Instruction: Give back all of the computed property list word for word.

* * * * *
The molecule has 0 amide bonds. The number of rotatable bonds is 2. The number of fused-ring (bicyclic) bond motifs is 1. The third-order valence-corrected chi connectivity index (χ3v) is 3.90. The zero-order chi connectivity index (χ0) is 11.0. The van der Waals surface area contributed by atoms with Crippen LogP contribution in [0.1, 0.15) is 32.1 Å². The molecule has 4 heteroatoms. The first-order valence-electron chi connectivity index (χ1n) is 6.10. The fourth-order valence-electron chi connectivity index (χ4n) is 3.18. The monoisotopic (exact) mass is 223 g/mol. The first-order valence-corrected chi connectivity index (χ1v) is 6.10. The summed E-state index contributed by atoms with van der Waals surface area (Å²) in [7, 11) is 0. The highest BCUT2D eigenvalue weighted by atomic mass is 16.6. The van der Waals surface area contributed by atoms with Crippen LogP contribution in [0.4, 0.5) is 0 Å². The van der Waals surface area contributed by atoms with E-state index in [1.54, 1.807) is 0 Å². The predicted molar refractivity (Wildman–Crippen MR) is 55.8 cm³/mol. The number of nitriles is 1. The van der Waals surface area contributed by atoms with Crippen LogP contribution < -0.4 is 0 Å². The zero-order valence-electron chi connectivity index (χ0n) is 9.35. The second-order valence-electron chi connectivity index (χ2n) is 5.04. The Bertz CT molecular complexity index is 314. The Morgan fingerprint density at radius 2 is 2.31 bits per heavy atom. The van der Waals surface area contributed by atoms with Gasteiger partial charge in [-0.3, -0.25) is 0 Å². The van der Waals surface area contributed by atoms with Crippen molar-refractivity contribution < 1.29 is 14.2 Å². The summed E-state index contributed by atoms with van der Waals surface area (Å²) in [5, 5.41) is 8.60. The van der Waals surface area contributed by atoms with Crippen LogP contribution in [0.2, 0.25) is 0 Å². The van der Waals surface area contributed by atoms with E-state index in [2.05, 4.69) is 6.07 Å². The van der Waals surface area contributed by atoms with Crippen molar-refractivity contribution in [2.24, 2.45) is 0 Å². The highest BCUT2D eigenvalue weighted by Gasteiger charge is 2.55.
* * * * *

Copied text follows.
The molecule has 0 amide bonds. The number of rotatable bonds is 2. The number of fused-ring (bicyclic) bond motifs is 1. The third-order valence-corrected chi connectivity index (χ3v) is 3.90. The zero-order chi connectivity index (χ0) is 11.0. The van der Waals surface area contributed by atoms with Crippen LogP contribution in [0.1, 0.15) is 32.1 Å². The molecule has 4 heteroatoms. The first-order valence-electron chi connectivity index (χ1n) is 6.10. The fourth-order valence-electron chi connectivity index (χ4n) is 3.18. The monoisotopic (exact) mass is 223 g/mol. The first-order valence-corrected chi connectivity index (χ1v) is 6.10. The summed E-state index contributed by atoms with van der Waals surface area (Å²) in [7, 11) is 0. The highest BCUT2D eigenvalue weighted by atomic mass is 16.6. The van der Waals surface area contributed by atoms with Crippen LogP contribution in [0.4, 0.5) is 0 Å². The van der Waals surface area contributed by atoms with E-state index in [1.54, 1.807) is 0 Å². The predicted molar refractivity (Wildman–Crippen MR) is 55.8 cm³/mol. The number of nitriles is 1. The van der Waals surface area contributed by atoms with Crippen LogP contribution < -0.4 is 0 Å². The zero-order valence-electron chi connectivity index (χ0n) is 9.35. The second-order valence-electron chi connectivity index (χ2n) is 5.04. The Bertz CT molecular complexity index is 314. The Morgan fingerprint density at radius 2 is 2.31 bits per heavy atom. The van der Waals surface area contributed by atoms with Gasteiger partial charge in [-0.3, -0.25) is 0 Å². The van der Waals surface area contributed by atoms with Crippen molar-refractivity contribution < 1.29 is 14.2 Å². The summed E-state index contributed by atoms with van der Waals surface area (Å²) in [5, 5.41) is 8.60. The van der Waals surface area contributed by atoms with Crippen LogP contribution in [0.2, 0.25) is 0 Å². The van der Waals surface area contributed by atoms with E-state index in [2.05, 4.69) is 6.07 Å². The van der Waals surface area contributed by atoms with Crippen molar-refractivity contribution in [2.24, 2.45) is 0 Å². The highest BCUT2D eigenvalue weighted by Gasteiger charge is 2.55.